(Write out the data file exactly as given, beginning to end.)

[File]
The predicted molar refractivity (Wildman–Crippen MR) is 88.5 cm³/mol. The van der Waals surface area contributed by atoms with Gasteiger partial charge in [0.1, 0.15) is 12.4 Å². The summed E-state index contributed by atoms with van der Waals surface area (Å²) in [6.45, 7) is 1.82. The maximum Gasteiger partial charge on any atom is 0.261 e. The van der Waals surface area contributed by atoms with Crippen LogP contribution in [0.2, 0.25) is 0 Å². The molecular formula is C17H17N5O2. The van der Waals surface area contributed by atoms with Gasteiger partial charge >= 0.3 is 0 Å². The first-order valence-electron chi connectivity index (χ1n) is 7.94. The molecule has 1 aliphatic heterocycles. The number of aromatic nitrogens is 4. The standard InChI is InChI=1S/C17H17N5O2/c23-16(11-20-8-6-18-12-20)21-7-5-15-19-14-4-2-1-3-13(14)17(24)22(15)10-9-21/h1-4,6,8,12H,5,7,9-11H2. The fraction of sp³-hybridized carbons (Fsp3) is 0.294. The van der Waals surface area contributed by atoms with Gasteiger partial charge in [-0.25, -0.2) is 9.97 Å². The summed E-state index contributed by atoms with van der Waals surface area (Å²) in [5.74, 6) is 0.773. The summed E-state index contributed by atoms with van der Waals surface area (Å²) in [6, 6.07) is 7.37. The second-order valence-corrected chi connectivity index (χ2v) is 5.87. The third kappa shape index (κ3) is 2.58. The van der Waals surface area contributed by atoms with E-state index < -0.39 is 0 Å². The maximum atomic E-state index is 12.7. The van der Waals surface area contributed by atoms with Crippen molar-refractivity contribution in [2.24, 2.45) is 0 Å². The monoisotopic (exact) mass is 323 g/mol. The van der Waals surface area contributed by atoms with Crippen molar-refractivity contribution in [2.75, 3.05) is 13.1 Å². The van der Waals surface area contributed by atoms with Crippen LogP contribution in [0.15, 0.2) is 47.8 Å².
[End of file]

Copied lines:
The predicted molar refractivity (Wildman–Crippen MR) is 88.5 cm³/mol. The van der Waals surface area contributed by atoms with Gasteiger partial charge in [0.1, 0.15) is 12.4 Å². The summed E-state index contributed by atoms with van der Waals surface area (Å²) in [6.45, 7) is 1.82. The maximum Gasteiger partial charge on any atom is 0.261 e. The van der Waals surface area contributed by atoms with Crippen LogP contribution in [0.2, 0.25) is 0 Å². The molecular formula is C17H17N5O2. The van der Waals surface area contributed by atoms with Gasteiger partial charge >= 0.3 is 0 Å². The first-order valence-electron chi connectivity index (χ1n) is 7.94. The molecule has 1 aliphatic heterocycles. The number of aromatic nitrogens is 4. The standard InChI is InChI=1S/C17H17N5O2/c23-16(11-20-8-6-18-12-20)21-7-5-15-19-14-4-2-1-3-13(14)17(24)22(15)10-9-21/h1-4,6,8,12H,5,7,9-11H2. The fraction of sp³-hybridized carbons (Fsp3) is 0.294. The van der Waals surface area contributed by atoms with Gasteiger partial charge in [-0.25, -0.2) is 9.97 Å². The summed E-state index contributed by atoms with van der Waals surface area (Å²) in [5.74, 6) is 0.773. The summed E-state index contributed by atoms with van der Waals surface area (Å²) in [6, 6.07) is 7.37. The second-order valence-corrected chi connectivity index (χ2v) is 5.87. The third kappa shape index (κ3) is 2.58. The van der Waals surface area contributed by atoms with E-state index < -0.39 is 0 Å². The maximum atomic E-state index is 12.7. The van der Waals surface area contributed by atoms with Crippen molar-refractivity contribution in [2.24, 2.45) is 0 Å². The monoisotopic (exact) mass is 323 g/mol. The van der Waals surface area contributed by atoms with Crippen molar-refractivity contribution in [2.75, 3.05) is 13.1 Å². The van der Waals surface area contributed by atoms with Crippen LogP contribution in [0.15, 0.2) is 47.8 Å².